Signs and Symptoms of Common Food Allergies
Figures released by the Mayo Clinic indicate that about two percent of American adults and six percent of children suffer some form of food allergy. Although those figures may seem small, with a population in excess of three hundred million people, that equates to some six million and eighteen million folks, respectively.
Any type of allergic reaction, including food allergies, occur as a result of immune system over reacting to normally harmless allergens. In case of food, the allergens are typically milk, eggs, peanuts, shellfish and a few other foods.
Reacting to contact or ingestion, body releases an antibody called immunoglobulin E or IgE since it perceives the food as a foreign invader and not as nutrition. The antibodies cause release of histamine, prostaglandins and several other compounds that produce allergy symptoms.
When compared with other allergic reactions, food allergy symptoms are typically more extensive. These include possibility of watery eyes and nasal congestion. However, they're typically accompanied with or even overwhelmed by such things as swelling of lips, throat or tongue, urticaria or skin hives, nausea, wheezing and even abdominal pain.
Anaphylactic shock can be result in more extreme cases. Anaphylaxis is a general whole body allergic reaction. It involves some serious symptoms such as dizziness, constricted airways resulting in breathing difficulties and a dramatic drop in blood pressure. It comes on quickly and if left untreated, can sometimes cause death. As many as two hundred deaths each year in United States are attributed to anaphylaxis.
Food allergy reactions can also be localized in some cases. Fresh fruits and vegetables can cause some folks to experience a type of prickling sensation in mouth. The consensus amongst allergists is that particular proteins cause this type of reaction; similar to those found in ragweed pollen.
Diagnosis by a trained Allergist is required in order to discover whether a person has food intolerance or a food allergy.
A skin prick test can often establish whether a person actually has an allergy to certain foods. The allergist takes an extract of suspicious substance and exposes patient to it by injecting a tiny amount under skin. The skin is monitored for about thirty minutes to see if there's any swelling or itchiness in reaction to extract.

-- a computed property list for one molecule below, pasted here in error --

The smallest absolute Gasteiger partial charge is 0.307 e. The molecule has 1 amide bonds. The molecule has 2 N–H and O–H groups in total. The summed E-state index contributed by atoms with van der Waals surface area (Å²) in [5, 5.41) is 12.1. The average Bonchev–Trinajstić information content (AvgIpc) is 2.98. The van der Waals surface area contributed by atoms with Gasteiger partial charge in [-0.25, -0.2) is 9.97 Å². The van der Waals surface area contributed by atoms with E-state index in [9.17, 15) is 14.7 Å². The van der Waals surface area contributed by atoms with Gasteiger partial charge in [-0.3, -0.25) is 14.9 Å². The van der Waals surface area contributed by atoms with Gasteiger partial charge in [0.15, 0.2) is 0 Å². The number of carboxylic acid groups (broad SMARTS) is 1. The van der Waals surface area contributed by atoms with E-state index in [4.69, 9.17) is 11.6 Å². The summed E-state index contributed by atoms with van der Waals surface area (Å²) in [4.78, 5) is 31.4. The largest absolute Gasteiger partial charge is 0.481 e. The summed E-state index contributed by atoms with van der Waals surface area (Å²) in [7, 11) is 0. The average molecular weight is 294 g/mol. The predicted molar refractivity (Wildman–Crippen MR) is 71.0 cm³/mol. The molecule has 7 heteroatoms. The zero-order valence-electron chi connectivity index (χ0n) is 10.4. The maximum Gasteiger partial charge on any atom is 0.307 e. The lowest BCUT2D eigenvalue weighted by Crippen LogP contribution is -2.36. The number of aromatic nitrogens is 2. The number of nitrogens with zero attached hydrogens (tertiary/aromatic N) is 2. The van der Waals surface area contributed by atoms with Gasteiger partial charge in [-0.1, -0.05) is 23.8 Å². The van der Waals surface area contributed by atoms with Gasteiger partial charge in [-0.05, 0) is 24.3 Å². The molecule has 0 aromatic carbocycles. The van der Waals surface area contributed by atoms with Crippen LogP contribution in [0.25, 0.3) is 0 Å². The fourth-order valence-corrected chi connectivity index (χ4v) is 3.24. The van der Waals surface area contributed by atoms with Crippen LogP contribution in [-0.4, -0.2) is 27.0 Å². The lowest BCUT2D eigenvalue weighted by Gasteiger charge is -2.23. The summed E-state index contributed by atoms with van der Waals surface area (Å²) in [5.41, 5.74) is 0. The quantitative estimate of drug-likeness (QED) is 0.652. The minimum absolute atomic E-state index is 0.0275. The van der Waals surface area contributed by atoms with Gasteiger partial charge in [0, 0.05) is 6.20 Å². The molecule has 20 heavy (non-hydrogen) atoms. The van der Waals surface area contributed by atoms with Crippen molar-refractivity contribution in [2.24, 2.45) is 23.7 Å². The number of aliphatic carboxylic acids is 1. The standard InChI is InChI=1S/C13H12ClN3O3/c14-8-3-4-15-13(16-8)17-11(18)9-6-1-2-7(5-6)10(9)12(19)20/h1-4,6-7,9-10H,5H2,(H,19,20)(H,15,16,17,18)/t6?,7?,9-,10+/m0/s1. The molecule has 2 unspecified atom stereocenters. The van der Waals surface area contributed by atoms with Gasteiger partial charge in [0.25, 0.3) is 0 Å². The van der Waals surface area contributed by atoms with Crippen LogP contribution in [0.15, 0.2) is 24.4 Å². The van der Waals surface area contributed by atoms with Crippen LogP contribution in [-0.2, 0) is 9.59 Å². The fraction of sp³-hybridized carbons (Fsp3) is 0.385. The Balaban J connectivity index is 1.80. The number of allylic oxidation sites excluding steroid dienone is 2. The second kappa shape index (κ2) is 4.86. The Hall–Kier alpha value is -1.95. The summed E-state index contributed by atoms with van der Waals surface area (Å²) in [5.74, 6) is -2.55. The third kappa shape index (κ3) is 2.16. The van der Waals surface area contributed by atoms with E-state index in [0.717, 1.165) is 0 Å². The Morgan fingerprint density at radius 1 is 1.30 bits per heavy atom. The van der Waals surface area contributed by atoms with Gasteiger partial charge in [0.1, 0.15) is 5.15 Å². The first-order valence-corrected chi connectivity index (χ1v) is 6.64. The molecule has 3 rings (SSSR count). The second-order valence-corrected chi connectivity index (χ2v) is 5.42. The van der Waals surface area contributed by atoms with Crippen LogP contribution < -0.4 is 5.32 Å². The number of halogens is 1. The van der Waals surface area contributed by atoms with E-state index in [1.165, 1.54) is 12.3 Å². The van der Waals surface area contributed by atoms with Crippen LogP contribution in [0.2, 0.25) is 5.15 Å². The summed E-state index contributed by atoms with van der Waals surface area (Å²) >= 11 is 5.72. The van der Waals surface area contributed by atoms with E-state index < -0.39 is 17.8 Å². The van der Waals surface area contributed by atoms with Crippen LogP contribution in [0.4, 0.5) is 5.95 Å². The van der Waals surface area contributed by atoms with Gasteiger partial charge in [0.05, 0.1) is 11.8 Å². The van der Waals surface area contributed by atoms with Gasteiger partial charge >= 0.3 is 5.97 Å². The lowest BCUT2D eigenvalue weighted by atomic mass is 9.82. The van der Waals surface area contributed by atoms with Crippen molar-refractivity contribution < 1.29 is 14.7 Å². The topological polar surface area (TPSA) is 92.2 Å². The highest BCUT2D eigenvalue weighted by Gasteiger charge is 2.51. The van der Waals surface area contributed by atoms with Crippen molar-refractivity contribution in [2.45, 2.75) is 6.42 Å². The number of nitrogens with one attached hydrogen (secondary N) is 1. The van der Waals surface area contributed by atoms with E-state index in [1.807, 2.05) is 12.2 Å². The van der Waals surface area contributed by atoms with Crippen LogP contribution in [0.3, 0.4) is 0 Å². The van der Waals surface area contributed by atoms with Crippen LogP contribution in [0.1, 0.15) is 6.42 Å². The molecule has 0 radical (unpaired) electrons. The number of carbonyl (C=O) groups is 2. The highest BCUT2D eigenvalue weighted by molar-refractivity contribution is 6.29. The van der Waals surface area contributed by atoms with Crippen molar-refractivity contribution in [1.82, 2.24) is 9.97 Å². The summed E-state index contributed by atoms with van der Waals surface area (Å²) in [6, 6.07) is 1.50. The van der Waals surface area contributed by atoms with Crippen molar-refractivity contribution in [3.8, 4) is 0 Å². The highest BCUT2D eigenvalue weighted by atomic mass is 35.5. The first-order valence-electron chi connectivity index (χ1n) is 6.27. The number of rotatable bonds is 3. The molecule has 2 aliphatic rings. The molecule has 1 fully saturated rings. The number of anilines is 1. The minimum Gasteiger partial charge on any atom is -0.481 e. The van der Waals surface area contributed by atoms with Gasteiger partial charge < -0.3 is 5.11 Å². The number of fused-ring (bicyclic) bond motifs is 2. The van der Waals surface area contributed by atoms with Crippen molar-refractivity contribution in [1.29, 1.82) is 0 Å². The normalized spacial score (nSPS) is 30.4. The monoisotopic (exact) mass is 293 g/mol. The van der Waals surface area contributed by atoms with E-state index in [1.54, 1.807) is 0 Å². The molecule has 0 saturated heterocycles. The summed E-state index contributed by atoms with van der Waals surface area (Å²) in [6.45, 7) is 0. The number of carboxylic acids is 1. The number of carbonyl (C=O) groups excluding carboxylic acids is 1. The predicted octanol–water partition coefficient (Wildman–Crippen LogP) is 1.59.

In order to measure amount of immunoglobulin E or IgE produced by the body as a result of ingestion of a certain food, it may be necessary for a blood test to be made although this doesn't always give a conclusive answer.
Lactose intolerance, for instance, is caused by the genetically induced deficiency of the digestive enzyme needed to safely process cow's milk. The symptoms may be alike, but this is not an allergy.
Eliminating the problematic food from the diet and surroundings is first and best line of defense. Although perhaps a simple answer, a person who has an allergy to eggs or egg-based products should avoid consuming such foods. The same applies to those that are allergic to peanuts or products that contain traces of them.
In absence of any recognized cure for allergies, avoidance is best medicine for the time being. Even so, it's not always possible to keep away from some substances, in spite of your best efforts to do so. In that scenario, symptom relief is available in form of antihistamines, an Epipen or a similar device. An EpiPen allows allergy sufferers to inject themselves with a small amount of ephinephrine during an emergency, which can stave off any serious attack of anaphylaxis.
Diazepam: useful modern medicine.
uses of Diazepam
Diazepam is used to treat episodes of increased seizures ( e. g. , acute repetitive seizures, breakthrough seizures ) in people who are already taking medications to control their seizures. Diazepam is only recommended for short-term treatment of seizure attacks. It's not for ongoing daily use to prevent seizures. Uncontrolled seizures can turn into serious ( possibly fatal ) seizures that don't stop ( status epilepticus ) .
how to use of Diazepam
Read Patient/Caregiver Information Leaflet provided by your pharmacist before we use Diazepam and each time we get a refill. If we have questions, consult your doctor or pharmacist.
side effects of Diazepam
Drowsiness, dizziness, diarrhea, and unsteadiness may occur. If these persist or worsen, notify your doctor promptly.
precautions of Diazepam
Before using Diazepam, tell your doctor or pharmacist if we are allergic to it; or to other benzodiazepines ( e. g. , oxazepam, temazepam ) ; or if you have any other allergies.
interactions of Diazepam
Your healthcare professionals ( e. g. , doctor or pharmacist ) may already be aware of any possible drug interactions and may be monitoring you for them. Don't start, stop or change dosage of any medicine before checking with them first.
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